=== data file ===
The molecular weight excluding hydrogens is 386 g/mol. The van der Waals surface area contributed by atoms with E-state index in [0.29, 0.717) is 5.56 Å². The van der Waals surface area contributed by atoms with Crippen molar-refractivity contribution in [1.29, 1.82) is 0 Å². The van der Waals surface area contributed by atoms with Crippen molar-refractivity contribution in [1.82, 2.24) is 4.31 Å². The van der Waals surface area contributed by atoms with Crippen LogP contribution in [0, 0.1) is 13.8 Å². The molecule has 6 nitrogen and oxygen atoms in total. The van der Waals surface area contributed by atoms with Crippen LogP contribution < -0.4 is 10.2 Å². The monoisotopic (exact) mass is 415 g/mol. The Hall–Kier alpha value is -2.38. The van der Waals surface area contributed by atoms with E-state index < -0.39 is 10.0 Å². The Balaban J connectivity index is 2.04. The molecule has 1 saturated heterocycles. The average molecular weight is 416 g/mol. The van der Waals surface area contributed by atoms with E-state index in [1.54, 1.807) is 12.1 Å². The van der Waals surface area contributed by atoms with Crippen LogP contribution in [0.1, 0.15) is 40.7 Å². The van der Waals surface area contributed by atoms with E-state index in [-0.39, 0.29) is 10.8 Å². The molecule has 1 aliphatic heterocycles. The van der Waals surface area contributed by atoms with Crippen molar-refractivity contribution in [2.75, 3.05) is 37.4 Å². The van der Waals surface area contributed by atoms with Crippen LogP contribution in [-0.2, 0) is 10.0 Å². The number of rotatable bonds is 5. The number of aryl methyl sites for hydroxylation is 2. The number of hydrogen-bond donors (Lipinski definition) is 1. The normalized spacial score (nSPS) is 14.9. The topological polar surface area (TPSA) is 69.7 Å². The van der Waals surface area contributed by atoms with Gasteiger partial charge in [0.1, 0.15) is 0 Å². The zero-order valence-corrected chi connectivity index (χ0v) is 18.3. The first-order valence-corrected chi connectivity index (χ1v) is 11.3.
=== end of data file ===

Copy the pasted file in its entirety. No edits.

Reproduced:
The molecular weight excluding hydrogens is 386 g/mol. The van der Waals surface area contributed by atoms with E-state index in [0.29, 0.717) is 5.56 Å². The van der Waals surface area contributed by atoms with Crippen molar-refractivity contribution in [1.29, 1.82) is 0 Å². The van der Waals surface area contributed by atoms with Crippen molar-refractivity contribution in [1.82, 2.24) is 4.31 Å². The van der Waals surface area contributed by atoms with Crippen LogP contribution in [0, 0.1) is 13.8 Å². The molecule has 6 nitrogen and oxygen atoms in total. The van der Waals surface area contributed by atoms with Crippen LogP contribution < -0.4 is 10.2 Å². The monoisotopic (exact) mass is 415 g/mol. The Hall–Kier alpha value is -2.38. The van der Waals surface area contributed by atoms with E-state index < -0.39 is 10.0 Å². The Balaban J connectivity index is 2.04. The molecule has 1 saturated heterocycles. The average molecular weight is 416 g/mol. The van der Waals surface area contributed by atoms with E-state index in [1.54, 1.807) is 12.1 Å². The van der Waals surface area contributed by atoms with Crippen LogP contribution in [0.1, 0.15) is 40.7 Å². The van der Waals surface area contributed by atoms with E-state index in [-0.39, 0.29) is 10.8 Å². The molecule has 1 aliphatic heterocycles. The van der Waals surface area contributed by atoms with Crippen molar-refractivity contribution in [2.75, 3.05) is 37.4 Å². The van der Waals surface area contributed by atoms with Crippen LogP contribution in [-0.2, 0) is 10.0 Å². The number of rotatable bonds is 5. The number of aryl methyl sites for hydroxylation is 2. The number of hydrogen-bond donors (Lipinski definition) is 1. The normalized spacial score (nSPS) is 14.9. The topological polar surface area (TPSA) is 69.7 Å². The van der Waals surface area contributed by atoms with Gasteiger partial charge in [0.1, 0.15) is 0 Å². The zero-order valence-corrected chi connectivity index (χ0v) is 18.3. The first-order valence-corrected chi connectivity index (χ1v) is 11.3.